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Old 01-30-2014, 03:15 AM   #1
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FAQ for Seeking Letterers

I was looking for and maybe missing a frequently asked questions forum when searching for a good freelancer to do lettering for a project.

Am I missing something somewhere?

I know there is a lettering showcase but one would think there would be a thread someplace out there with frequently asked questions as I have now, in searching for a good letterer for a comic book project I am working on.

I could probably do the lettering myself and possibly risk my entire project by the amateurish skills that I would have in Illustrator. I would rather find a good freelancer to do this for the project that would have the skills to bring the project to the next level.

In doing this, I have a ton of questions from what I can expect from a good freelance letterer to what a good freelance letter would expect from me.. I know I can find what most letterers are using in the latest software and average prices per pages and find lists of freelancers et cetera but I have come up with a list of questions that I can not find answers to and I am sure that dealing with different freelancers you will find different scenarios but are there some basics out there that most cover? And how do they stack up against one another?

Maybe this thread could be a start of such a topic or it can be moved to another forum thread where this would be appropriate? Either way and in case, I guess I will drop some of the main questions that I have just in case there are some freelance letterers out there reading this..

..and anyone that has any helpful resource or forum links where I can find such answers would be greatly appreciated.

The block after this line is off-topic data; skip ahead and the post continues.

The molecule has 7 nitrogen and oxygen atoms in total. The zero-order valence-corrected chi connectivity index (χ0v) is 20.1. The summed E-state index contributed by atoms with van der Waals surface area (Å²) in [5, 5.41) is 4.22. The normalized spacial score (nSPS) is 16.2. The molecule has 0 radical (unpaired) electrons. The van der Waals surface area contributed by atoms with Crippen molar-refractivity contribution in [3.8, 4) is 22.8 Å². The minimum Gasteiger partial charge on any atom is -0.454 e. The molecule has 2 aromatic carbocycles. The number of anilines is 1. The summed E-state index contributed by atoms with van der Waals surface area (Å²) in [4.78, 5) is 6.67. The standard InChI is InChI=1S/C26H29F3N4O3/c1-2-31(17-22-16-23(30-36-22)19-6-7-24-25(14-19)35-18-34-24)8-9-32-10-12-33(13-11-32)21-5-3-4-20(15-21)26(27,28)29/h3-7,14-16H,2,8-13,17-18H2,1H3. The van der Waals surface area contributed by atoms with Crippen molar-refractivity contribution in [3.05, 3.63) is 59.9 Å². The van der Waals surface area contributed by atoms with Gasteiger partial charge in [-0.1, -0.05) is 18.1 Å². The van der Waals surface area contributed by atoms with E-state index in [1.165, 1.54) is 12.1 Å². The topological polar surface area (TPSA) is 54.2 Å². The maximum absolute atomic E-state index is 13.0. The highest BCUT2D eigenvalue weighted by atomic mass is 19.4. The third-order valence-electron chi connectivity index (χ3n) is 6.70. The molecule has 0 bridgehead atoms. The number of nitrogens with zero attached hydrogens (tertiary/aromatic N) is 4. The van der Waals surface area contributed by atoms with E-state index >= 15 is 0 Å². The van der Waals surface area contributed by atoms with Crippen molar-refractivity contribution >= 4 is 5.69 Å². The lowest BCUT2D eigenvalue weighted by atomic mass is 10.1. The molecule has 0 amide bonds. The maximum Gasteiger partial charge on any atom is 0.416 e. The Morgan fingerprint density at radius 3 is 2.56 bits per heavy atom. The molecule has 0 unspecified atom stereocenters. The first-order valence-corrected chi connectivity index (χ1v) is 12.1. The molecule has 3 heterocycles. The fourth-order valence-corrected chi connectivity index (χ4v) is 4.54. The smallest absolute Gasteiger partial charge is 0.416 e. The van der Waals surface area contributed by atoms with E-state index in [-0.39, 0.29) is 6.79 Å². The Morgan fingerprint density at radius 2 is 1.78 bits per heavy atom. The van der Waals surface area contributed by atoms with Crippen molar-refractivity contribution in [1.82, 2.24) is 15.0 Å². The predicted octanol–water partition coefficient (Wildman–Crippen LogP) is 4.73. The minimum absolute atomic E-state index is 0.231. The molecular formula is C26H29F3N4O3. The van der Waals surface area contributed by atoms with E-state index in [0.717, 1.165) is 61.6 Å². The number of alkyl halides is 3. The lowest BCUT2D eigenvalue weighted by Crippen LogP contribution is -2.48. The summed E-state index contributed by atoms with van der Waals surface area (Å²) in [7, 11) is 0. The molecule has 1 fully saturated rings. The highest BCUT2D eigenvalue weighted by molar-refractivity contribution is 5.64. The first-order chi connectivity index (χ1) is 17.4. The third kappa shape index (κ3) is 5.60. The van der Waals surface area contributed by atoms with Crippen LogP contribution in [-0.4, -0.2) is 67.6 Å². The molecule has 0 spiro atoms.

..DO THE LETTERERS FIND A GOOD FONT FOR THE COMIC BOOK PROJECT? AND ARE THE FONTS INCLUDED IN PRICING? OR ARE YOU REQUIRED TO PAY FOR THE FONT FOR THE FREELANCER?

..DO THE LETTERERS HAVE THE KNOWLEDGE OF WHAT IS SUPPOSED TO BE BOLD, HYPHENATED, ITALIC.. ET CETERA OR IS ALL OF THIS OUTLINED IN THE SCRIPT WHICH WOULD BE THE RESPONSIBILITY OF THE WRITER? (OR WOULD THIS BE ADDRESSED AFTERWARD WITH A DIRECT LINE BETWEEN LETTERER AND WRITER?)

..ARE THE LETTERERS UNDER A NON DISCLOSURE CONTRACT IF THEY ARE RECEIVING HI RES FILES OF THE ARTWORK TO WORK ON TOP OF ESPECIALLY WITH PLACES AS DEVIANTART WHERE THEY MAY SHOWCASE THEIR WORK.. BUT THE PROJECT MAY HAVE A STREET DATE WHERE SUCH PROJECT HASNT BEEN ANNOUNCED/LAUNCHED?

..ARE PARTICULARS DISCUSSED IN ADVANCE WITH SIZING INCLUDING dpi.. AND COVERED WITH PRELIMINARY REQUIREMENTS FROM BOTH FREELANCER AND CREATOR/COORDINATOR? IS THERE A STANDARD AS 600dpi AND ARE THESE STANDARDS DISCUSSED IN ADVANCE?

..DO LETTERERS WORK WITHIN PRESET AREAS DESIGNED BY THE ARTIST/WRITER OR HAVE THEIR OWN DESIGN AND IS THIS REQUIRED TO BE OUTLINED, AND OR IS THERE A PROCESS WHERE THE LETTERER WILL PRESENT THE PRELIMINARY 'SKETCH' WHERE PANELS AND WORD BALLOONS ET CETERA WILL BE PLACED THEN ACCEPTED AND FINALS WILL BE BASED ON THESE 'NOTES?'

..WILL A LETTERER PRESENT NEW IDEAS THAT 'JUST MAY WORK BETTER..' AS FAR AS DESIGN, PACING, AUDIENCE DIRECTION (AND MAYBE EVEN INCLUDING A MORE SOLID FONT DESIGN) AND OBVIOUSLY SUCH A SCENARIO WOULD REQUIRE A MUTUAL AGREEMENT BUT DO SUCH SCENARIOS OCCUR? OR ARE LETTERERS MERELY GOING THROUGH THE PACES BASED ON WHAT IS GIVEN TO THEM.. (THIS ONE PRESENTS A LOT OF THOUGHT AS I WOULD ASSUME THAT A GOOD PROFESSIONAL LETTERER WOULD KNOW HIS NAME WAS ATTACHED TO SUCH PROJECT AND WOULD NOT JUST WATCH IT GO DOWN IN FLAMES WITH HIS OWN NAME ATTACHED TO IT.)